Thales Blog

Whither now CCPA?

July 21, 2020

Charles Goldberg Charles Goldberg | VP, product marketing More About This Author >

The California Consumer Privacy Act (CCPA) was enacted in 2018, took effect January 1, 2020, and enforcement began July 1, 2020 as scheduled, but not without uncertainty. According to the National Law Review, “Now, we are seeing reports that enforcement in fact began as promised, with companies receiving compliance notices before the July 4 holiday weekend.”

That enforcement has begun on schedule is surprising, as the National Law Review notes:

There were questions as to whether enforcement would begin on July 1, 2020. During the ramp-up period, the California AG issued regulations governing the implementation of the CCPA. Confusingly, those regulations were modified several times. It was not until June 1, 2020, that the California AG finalized the regulations.

The regulations must now undergo a 90-day review by the California Office of Administrative Law, after which their final text will be filed with the California Secretary of State. Only then—around the end of August—will the regulations become enforceable. Thus, while CCPA is itself in effect, the status of its regulation has been a matter of significant procedural uncertainty.

So, where does this leave those of us who must ensure our organizations comply with the CCPA?

It may not be finalized, and it may be among the most recent new data privacy and protection regulations, but CCPA is not unique. Global Compliance News recently surveyed 52 countries and found:

  • Out of 52 countries surveyed, the US and Saudi Arabia are the only ones that do not have omnibus data privacy and security laws in place. 42 of 52 countries surveyed have sector-specific requirements.
  • Many countries with long-established data privacy laws are in the process of making changes to these laws: 41 of 52 countries surveyed anticipate changes in the next 12 months.
  • Data privacy and security regulators are becoming more aggressive and tougher on businesses with poor data protection practices, and are aligning themselves with counterparts around the globe. We expect higher penalties to apply on noncompliance moving forward.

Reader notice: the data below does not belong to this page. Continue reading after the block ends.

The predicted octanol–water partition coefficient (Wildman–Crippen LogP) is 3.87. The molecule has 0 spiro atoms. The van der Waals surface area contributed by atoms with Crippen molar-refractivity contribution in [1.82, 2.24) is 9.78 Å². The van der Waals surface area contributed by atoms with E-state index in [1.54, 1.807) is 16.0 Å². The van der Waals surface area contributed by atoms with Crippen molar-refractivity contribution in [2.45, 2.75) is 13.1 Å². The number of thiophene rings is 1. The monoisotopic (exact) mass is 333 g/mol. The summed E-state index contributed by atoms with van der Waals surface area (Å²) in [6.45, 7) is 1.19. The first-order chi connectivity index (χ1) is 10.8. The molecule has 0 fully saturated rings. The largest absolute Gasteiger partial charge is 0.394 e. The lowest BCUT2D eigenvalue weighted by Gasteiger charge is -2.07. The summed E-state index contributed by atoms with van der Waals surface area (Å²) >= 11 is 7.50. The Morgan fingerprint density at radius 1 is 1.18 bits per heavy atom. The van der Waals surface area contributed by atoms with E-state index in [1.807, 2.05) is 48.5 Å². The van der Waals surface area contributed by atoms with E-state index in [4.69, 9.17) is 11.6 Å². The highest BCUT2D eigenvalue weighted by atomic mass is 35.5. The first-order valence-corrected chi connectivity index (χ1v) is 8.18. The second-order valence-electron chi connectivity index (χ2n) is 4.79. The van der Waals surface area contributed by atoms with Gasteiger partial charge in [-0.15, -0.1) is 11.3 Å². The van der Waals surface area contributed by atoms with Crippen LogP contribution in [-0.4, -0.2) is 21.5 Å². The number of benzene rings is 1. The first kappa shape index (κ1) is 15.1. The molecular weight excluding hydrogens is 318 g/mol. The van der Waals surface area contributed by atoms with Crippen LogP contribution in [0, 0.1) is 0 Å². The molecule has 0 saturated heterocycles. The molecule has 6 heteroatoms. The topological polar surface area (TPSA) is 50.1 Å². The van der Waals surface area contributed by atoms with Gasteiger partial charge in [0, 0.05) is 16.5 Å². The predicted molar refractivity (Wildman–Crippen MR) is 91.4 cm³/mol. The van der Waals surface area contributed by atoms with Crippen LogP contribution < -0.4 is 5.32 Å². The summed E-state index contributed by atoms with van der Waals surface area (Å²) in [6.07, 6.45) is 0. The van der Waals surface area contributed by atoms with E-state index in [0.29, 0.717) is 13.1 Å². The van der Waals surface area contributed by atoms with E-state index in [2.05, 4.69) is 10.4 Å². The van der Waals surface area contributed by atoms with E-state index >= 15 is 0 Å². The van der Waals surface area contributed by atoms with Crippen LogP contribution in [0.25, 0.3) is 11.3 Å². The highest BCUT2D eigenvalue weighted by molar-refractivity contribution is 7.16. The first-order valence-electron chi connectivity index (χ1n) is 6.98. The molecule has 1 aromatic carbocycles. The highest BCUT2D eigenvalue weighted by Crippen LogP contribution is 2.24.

• While regulators are stepping up enforcement, they will focus their efforts on more pressing aspects such as data security and incident response practices, online consent practices and transparency requirements, excessive collection and processing of online personal data, and data residency requirements, among others.
  • Jurisdictions will continue to adopt more expansive data breach notification requirements. Our data shows that 41 of 52 countries surveyed already require the notification of personal data security breaches.

No matter where your organization is and who it does business with, it will likely be subject to one or more of these data protection regulations now, and, as time goes on, the regulations are almost certain to be more constraining and the cost of noncompliance more expensive.

So, that’s the regulatory side. But I like to think the reputation side of the equation is just as important. Who wants their customers, employees, shareholders, and other stakeholders to find out their organization doesn’t care enough about them to protect their data? We’ve seen over and over what this can do to businesses and the people who run them.

The senior management of organizations around the world need to accept that protecting data is a cost of doing business. It’s not a nice to have; it’s a must have. And I’m not just writing this as a representative of one of the largest data security firms. I’m writing it as a consumer, an employee, a shareholder, a parent, and a citizen of California, the US, and the world. The global cacophony of regulations is in response to organizations being reckless with our data.

Whether CCPA is immediately enforceable or not shouldn’t matter to organizations that value their customers, employees and partners. It’s the right thing to protect their privacy and their data. And there are many other regulations currently in place to enforce breach notifications and levy fines if your business isn’t a good steward of privacy and sensitive data. We can also be sure that California Attorney General, Xavier Becerra is going to see CCPA through. He knows it is important to California citizens. We also know for sure that a baseline place to start for all privacy and data breach regulations is to establish appropriate data discovery, access management and data protection best practices.

And to specifically address the CCPA, please read our “How to Prepare for the California Consumer Privacy Act” white paper.

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